Do You Love me?

Third Sunday of Easter – Resurrection Appearances

John 21;1-19

Some think that the 4th Gospel originally ended with the climax of the resurrection appearances in Jerusalem and the words, “the world cannot contain the books that should be written about all the things Jesus did.” [John 20;25] Yet there is a final chapter 21 which seems to stand alone as a mystical appendix, added by John “the beloved disciple”, at a later date. This is the passage we reflect upon after Easter.

The setting is the Sea of Tiberias in Galilee where the disciples were first called from their boats. [Luke 5] Why did these disciples now return to their nets as if the resurrection encounters made little difference? Galilee was the scene of their initial meeting with the Lord, the feeding of the multitude with bread and two small fishes. This lakeside meeting with the “risen Christ” has familiar echoes with those earlier days. Was the charcoal fire especially important too because it recalled the fire in Jerusalem where Peter had warmed himself as he denied the Lord and where his leadership had collapsed? This scene involves the same seven key disciples who now seem to have been so uncertain that they returned home to their former familiar life, still seem unable to make a catch by themselves or see their future.

Raphael, Christ’s Charge to Peter [Public domain, via Wikimedia Commons]

If chapter 21, was really added at a later date by the “beloved disciple” then the passage must have special importance. St John is the Church’s theologian, the first who recognises Jesus and closest to grasping the mystery of “godly love” within the fellowship of followers. The dialogue that John records after the lakeside breakfast brings to mind the transformation of Isaiah’s calling, for like Peter, the prophet thought he was unworthy and “a man of unclean lips” but whose lips were purified by the Angel with charcoal to enable him to become the mouthpiece of God’s Word. Simon Peter is the flawed leader who needs to take into himself that the resurrection is not just a trampling down of evil and death, but a power to transform his own being and to fulfil his mission. He was aware that he was no Rock but still a sinful man of “unclean lips.” [Luke 5;8].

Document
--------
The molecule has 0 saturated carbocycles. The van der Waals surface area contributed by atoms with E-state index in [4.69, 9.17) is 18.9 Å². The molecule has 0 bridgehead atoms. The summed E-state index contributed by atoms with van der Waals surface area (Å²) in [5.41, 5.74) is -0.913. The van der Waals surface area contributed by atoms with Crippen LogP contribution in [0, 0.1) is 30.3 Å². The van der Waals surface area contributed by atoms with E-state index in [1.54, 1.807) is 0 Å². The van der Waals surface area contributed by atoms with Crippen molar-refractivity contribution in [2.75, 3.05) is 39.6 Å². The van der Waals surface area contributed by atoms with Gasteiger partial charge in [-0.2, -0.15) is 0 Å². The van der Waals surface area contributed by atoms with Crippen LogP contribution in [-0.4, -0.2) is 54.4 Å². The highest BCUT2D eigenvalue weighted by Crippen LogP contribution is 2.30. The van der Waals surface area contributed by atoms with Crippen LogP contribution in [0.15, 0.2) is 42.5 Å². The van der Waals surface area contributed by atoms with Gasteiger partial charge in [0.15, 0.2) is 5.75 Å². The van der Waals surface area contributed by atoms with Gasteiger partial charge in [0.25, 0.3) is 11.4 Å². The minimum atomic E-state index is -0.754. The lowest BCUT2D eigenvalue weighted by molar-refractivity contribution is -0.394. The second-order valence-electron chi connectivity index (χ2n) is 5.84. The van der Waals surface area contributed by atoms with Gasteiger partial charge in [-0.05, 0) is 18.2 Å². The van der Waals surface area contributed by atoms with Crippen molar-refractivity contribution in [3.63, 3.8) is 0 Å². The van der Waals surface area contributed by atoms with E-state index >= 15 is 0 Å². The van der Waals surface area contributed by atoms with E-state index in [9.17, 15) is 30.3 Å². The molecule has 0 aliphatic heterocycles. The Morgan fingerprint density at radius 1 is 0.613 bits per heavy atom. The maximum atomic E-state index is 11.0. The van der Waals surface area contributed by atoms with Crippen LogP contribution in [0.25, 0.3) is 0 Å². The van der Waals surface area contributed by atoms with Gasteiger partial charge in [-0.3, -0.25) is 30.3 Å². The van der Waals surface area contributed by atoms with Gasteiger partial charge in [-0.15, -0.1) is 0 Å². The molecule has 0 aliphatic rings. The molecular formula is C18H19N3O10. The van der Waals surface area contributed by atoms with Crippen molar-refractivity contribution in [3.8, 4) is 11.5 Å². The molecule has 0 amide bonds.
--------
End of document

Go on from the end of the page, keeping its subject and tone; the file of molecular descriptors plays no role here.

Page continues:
Peter’s transformation begins with the memorable dialogue witnessed by John and the three crucial questions Jesus puts to Simon Peter. “Do you love me” (that Christ like love). Yes I love you as a friend and brother. “Feed my sheep”. “Do you love me with that costly love?” “Yes Lord, I love you as a brother”. Peter must be transformed from a disciple and friend into an apostle and “be carried where he does not wish to go”. No longer just convinced by the resurrection but changed by it. Only then will Peter become the Rock of the future Apostolic Church.

Pascha means “crossing over” to the other shore, leaving Galilee and the old life, as the Hebrews had left Egyptian slavery. This was to be Simon Peter’s crossing to become the rock, able fearlessly to speak as Christ’s apostle and to be the foundation of the Church Catholic. John the “beloved disciple” sees this clearly and wrote as the Elder Apostle about that powerful love that the Lord brought into the world that went far beyond friendship. Surely he wrote having lived long enough to see the life of the Church being built upon transforming love that Jesus Christ had asked of Peter being acted out by more and more converts. St John still writes for you and me.

Fr. Geoffrey Neal

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